HTML Character Set Q&A      Page Info

doc-charset Q & A

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Questions & Answers

How can I display Greek or Math symbols in HTML?

Since math entities are not yet widely supported in HTML, there are a couple of hacks you might be able to use, depending on your audience:
  1. Use the Macintosh character set (but only Mac users would see it).
  2. Use <FONT FACE="Symbol"> (but only Nav3 and IE3 can see it).
Here is a table for as much of the Symbol font as IE3 and Nav3 recognize:

0 space@approxequal`overbar
1!exactly oneAALPHAaalpha
2"for all/everyBBETAbbeta
4$there is anDDELTAddelta
237_____WOMEGAwomega/angular velocity
27;_____[left bracket{left brace
28<_____\therefore|vertical bar
29=_____]right bracket}right brace

How can I specify a different character set?

In your document's <HEAD>, place a META tag with the following syntax:

<META HTTP-EQUIV="Content-Type" CONTENT="text/html; charset=x-mac-roman">

Very few character set names outside the ISO-8859 family have been standardized, so do not use this method without carefully considering your audience.

Is there an HTML superscript character beyond 3?

For IE3 and Nav3 you can use <SUP>4</SUP>, etc.

Why does your table use GIFs for some standard Latin-1 characters?

The only characters I display as text are those which exist under both MacOS (U.S. charset) and Windows (cp1252 or whatever it is). Any characters which are not common to both (whether missing from Windows or missing from Mac) get a GIF.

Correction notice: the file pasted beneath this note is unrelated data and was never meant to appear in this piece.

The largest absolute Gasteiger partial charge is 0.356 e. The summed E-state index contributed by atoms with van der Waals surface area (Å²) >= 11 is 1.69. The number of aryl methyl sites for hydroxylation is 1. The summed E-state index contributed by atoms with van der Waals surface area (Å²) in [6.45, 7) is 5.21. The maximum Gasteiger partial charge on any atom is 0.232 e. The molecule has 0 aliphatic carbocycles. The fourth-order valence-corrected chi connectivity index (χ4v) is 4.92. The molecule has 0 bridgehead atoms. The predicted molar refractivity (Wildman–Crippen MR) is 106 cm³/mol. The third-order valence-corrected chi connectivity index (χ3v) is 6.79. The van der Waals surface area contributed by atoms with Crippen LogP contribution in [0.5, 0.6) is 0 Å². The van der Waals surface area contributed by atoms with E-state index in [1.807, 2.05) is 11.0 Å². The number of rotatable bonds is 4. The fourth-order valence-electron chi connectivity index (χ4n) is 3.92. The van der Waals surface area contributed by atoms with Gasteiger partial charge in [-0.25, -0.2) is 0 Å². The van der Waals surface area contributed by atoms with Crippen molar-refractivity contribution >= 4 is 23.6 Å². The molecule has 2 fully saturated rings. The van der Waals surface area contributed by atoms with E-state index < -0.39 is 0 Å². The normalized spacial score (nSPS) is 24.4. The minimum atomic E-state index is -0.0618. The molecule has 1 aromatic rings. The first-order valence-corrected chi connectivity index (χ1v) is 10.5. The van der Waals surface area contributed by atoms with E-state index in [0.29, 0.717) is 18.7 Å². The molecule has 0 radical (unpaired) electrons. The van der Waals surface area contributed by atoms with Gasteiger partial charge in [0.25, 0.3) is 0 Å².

I put GIFs for the Unicode characters (the 49 I list) as well. Remember, the page is not a browser test! Its purpose is only so that HTML authors can know which codes to use when creating a document. Everything above #160 is sorted, as I want people to be able to find characters quickly.

Why doesn't the Macintosh use Latin-1?

The ISO-8859-1 character set was introduced in February 1987. The Macintosh computer was introduced more than 3 years earlier, in January 1984. Apple had to define the upper 128 characters for itself, and did so for approximately 224 of the 255 character positions. Adobe Systems, Inc. further refined the upper characters and with System Software 6.0.4 Apple first accepted and used the Adobe character sets.

Unicode, a new ISO international industry standard used to encode written characters makes it possible to encode all of the characters used for written languages throughout the world in one table and is the next major step toward providing a multilanguage Macintosh. Apple was one of the founding contributors to the Unicode consortium and is an active participant. Apple plans to provide support for this ISO standard in future releases of system software.

Where did you get those fabulous pictures?

Well, I'll tell ya -- I created those images myself! The half-dozen or so Latin-1 glyphs that are not in the Macintosh character set were generated (and antialiased) for me according to my specifications by Chris Ridd from the www-html mailing list, and then I copy/pasted those half dozen into my dotted-blue grid backgrounds. The other 4 3/4 dozen I created from scratch.

Walter's Colophon:
I used Color-It! 3.0.5 to create the gridboxes and antialias the text. I drew the yin-yang and peace symbols from scratch. Once I had the glyph boxes finished, I copied each one and converted the clipboard into a GIF using clip2gif 0.7.2.

Chris's Colophon:
The font I used was linotype-times-medium-r-normal on a Sun, as that seemed to reasonably match the font you used; I generated them using xfd at 600 pixels, then used PPM to scale them by 50%. I used your (Walter's!) www-clut when creating the GIFs.

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